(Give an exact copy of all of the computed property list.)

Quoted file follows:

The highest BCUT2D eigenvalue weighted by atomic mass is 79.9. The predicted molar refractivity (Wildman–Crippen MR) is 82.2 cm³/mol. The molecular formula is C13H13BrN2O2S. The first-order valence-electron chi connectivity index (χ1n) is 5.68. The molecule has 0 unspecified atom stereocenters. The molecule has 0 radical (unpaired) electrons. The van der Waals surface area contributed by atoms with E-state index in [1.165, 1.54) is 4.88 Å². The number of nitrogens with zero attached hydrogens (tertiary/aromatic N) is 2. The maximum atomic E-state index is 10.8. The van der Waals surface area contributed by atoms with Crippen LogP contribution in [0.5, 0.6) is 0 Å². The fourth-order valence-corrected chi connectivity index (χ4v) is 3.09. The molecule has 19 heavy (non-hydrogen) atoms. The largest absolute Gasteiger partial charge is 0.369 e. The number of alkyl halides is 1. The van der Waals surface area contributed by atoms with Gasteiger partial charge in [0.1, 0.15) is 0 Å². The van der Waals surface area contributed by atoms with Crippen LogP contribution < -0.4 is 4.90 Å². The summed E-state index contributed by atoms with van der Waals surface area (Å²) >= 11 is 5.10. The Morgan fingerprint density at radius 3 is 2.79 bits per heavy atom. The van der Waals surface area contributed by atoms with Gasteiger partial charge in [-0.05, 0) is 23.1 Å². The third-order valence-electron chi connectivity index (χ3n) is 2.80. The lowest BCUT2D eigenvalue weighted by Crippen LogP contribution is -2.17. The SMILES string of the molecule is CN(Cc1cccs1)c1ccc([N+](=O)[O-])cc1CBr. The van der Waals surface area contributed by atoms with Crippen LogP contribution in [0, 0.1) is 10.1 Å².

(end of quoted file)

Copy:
The highest BCUT2D eigenvalue weighted by atomic mass is 79.9. The predicted molar refractivity (Wildman–Crippen MR) is 82.2 cm³/mol. The molecular formula is C13H13BrN2O2S. The first-order valence-electron chi connectivity index (χ1n) is 5.68. The molecule has 0 unspecified atom stereocenters. The molecule has 0 radical (unpaired) electrons. The van der Waals surface area contributed by atoms with E-state index in [1.165, 1.54) is 4.88 Å². The number of nitrogens with zero attached hydrogens (tertiary/aromatic N) is 2. The maximum atomic E-state index is 10.8. The van der Waals surface area contributed by atoms with Crippen LogP contribution in [0.5, 0.6) is 0 Å². The fourth-order valence-corrected chi connectivity index (χ4v) is 3.09. The molecule has 19 heavy (non-hydrogen) atoms. The largest absolute Gasteiger partial charge is 0.369 e. The number of alkyl halides is 1. The van der Waals surface area contributed by atoms with Gasteiger partial charge in [0.1, 0.15) is 0 Å². The van der Waals surface area contributed by atoms with Crippen LogP contribution < -0.4 is 4.90 Å². The summed E-state index contributed by atoms with van der Waals surface area (Å²) >= 11 is 5.10. The Morgan fingerprint density at radius 3 is 2.79 bits per heavy atom. The van der Waals surface area contributed by atoms with Gasteiger partial charge in [-0.05, 0) is 23.1 Å². The third-order valence-electron chi connectivity index (χ3n) is 2.80. The lowest BCUT2D eigenvalue weighted by Crippen LogP contribution is -2.17. The SMILES string of the molecule is CN(Cc1cccs1)c1ccc([N+](=O)[O-])cc1CBr. The van der Waals surface area contributed by atoms with Crippen LogP contribution in [0, 0.1) is 10.1 Å².